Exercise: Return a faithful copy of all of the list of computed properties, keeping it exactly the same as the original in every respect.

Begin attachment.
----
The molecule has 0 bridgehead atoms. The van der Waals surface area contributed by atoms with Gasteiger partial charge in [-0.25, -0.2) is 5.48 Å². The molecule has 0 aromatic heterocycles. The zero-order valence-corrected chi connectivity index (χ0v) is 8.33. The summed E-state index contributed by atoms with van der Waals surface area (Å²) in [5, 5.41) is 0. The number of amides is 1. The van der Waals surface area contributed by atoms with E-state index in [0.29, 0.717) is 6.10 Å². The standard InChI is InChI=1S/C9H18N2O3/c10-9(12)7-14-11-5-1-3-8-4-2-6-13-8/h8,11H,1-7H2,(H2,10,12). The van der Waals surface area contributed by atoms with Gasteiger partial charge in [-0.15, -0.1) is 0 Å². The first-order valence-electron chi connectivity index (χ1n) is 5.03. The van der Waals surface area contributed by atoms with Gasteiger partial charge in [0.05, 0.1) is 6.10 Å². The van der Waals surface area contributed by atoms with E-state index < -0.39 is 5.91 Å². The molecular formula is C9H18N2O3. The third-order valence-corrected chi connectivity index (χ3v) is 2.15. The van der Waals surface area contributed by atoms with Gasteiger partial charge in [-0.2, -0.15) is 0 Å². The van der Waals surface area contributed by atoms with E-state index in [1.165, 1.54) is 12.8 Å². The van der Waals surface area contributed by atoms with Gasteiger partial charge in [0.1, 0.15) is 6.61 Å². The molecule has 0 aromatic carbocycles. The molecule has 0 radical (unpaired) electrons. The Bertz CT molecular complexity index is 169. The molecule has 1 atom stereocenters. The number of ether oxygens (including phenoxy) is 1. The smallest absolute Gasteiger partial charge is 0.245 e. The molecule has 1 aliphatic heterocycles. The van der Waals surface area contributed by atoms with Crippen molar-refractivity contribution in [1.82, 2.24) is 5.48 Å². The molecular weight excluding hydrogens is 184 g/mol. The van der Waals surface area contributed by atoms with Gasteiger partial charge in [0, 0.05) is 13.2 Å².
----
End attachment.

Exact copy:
The molecule has 0 bridgehead atoms. The van der Waals surface area contributed by atoms with Gasteiger partial charge in [-0.25, -0.2) is 5.48 Å². The molecule has 0 aromatic heterocycles. The zero-order valence-corrected chi connectivity index (χ0v) is 8.33. The summed E-state index contributed by atoms with van der Waals surface area (Å²) in [5, 5.41) is 0. The number of amides is 1. The van der Waals surface area contributed by atoms with E-state index in [0.29, 0.717) is 6.10 Å². The standard InChI is InChI=1S/C9H18N2O3/c10-9(12)7-14-11-5-1-3-8-4-2-6-13-8/h8,11H,1-7H2,(H2,10,12). The van der Waals surface area contributed by atoms with Gasteiger partial charge in [-0.15, -0.1) is 0 Å². The first-order valence-electron chi connectivity index (χ1n) is 5.03. The van der Waals surface area contributed by atoms with Gasteiger partial charge in [0.05, 0.1) is 6.10 Å². The van der Waals surface area contributed by atoms with E-state index < -0.39 is 5.91 Å². The molecular formula is C9H18N2O3. The third-order valence-corrected chi connectivity index (χ3v) is 2.15. The van der Waals surface area contributed by atoms with Gasteiger partial charge in [-0.2, -0.15) is 0 Å². The van der Waals surface area contributed by atoms with E-state index in [1.165, 1.54) is 12.8 Å². The van der Waals surface area contributed by atoms with Gasteiger partial charge in [0.1, 0.15) is 6.61 Å². The molecule has 0 aromatic carbocycles. The molecule has 0 radical (unpaired) electrons. The Bertz CT molecular complexity index is 169. The molecule has 1 atom stereocenters. The number of ether oxygens (including phenoxy) is 1. The smallest absolute Gasteiger partial charge is 0.245 e. The molecule has 1 aliphatic heterocycles. The van der Waals surface area contributed by atoms with Crippen molar-refractivity contribution in [1.82, 2.24) is 5.48 Å². The molecular weight excluding hydrogens is 184 g/mol. The van der Waals surface area contributed by atoms with Gasteiger partial charge in [0, 0.05) is 13.2 Å².